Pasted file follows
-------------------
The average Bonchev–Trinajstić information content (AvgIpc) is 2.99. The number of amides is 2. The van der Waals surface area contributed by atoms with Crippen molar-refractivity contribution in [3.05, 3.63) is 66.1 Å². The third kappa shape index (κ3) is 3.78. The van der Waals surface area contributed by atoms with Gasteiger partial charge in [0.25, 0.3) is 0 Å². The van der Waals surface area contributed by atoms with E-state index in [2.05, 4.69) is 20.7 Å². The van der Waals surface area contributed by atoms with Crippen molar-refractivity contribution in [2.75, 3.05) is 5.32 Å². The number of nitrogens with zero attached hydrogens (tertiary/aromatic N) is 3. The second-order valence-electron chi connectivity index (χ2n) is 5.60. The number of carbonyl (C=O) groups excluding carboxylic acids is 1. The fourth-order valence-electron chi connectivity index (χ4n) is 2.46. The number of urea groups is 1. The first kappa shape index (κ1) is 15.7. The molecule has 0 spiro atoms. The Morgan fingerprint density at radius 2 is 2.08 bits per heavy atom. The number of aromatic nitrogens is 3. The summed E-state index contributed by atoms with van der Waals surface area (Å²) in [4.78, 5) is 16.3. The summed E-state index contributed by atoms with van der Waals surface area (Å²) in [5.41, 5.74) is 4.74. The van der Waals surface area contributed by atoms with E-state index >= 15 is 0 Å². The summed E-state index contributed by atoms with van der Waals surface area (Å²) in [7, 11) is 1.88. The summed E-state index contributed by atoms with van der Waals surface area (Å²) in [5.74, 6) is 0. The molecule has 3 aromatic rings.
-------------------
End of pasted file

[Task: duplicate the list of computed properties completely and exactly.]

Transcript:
The average Bonchev–Trinajstić information content (AvgIpc) is 2.99. The number of amides is 2. The van der Waals surface area contributed by atoms with Crippen molar-refractivity contribution in [3.05, 3.63) is 66.1 Å². The third kappa shape index (κ3) is 3.78. The van der Waals surface area contributed by atoms with Gasteiger partial charge in [0.25, 0.3) is 0 Å². The van der Waals surface area contributed by atoms with E-state index in [2.05, 4.69) is 20.7 Å². The van der Waals surface area contributed by atoms with Crippen molar-refractivity contribution in [2.75, 3.05) is 5.32 Å². The number of nitrogens with zero attached hydrogens (tertiary/aromatic N) is 3. The second-order valence-electron chi connectivity index (χ2n) is 5.60. The number of carbonyl (C=O) groups excluding carboxylic acids is 1. The fourth-order valence-electron chi connectivity index (χ4n) is 2.46. The number of urea groups is 1. The first kappa shape index (κ1) is 15.7. The molecule has 0 spiro atoms. The Morgan fingerprint density at radius 2 is 2.08 bits per heavy atom. The number of aromatic nitrogens is 3. The summed E-state index contributed by atoms with van der Waals surface area (Å²) in [4.78, 5) is 16.3. The summed E-state index contributed by atoms with van der Waals surface area (Å²) in [5.41, 5.74) is 4.74. The van der Waals surface area contributed by atoms with E-state index >= 15 is 0 Å². The summed E-state index contributed by atoms with van der Waals surface area (Å²) in [7, 11) is 1.88. The summed E-state index contributed by atoms with van der Waals surface area (Å²) in [5.74, 6) is 0. The molecule has 3 aromatic rings.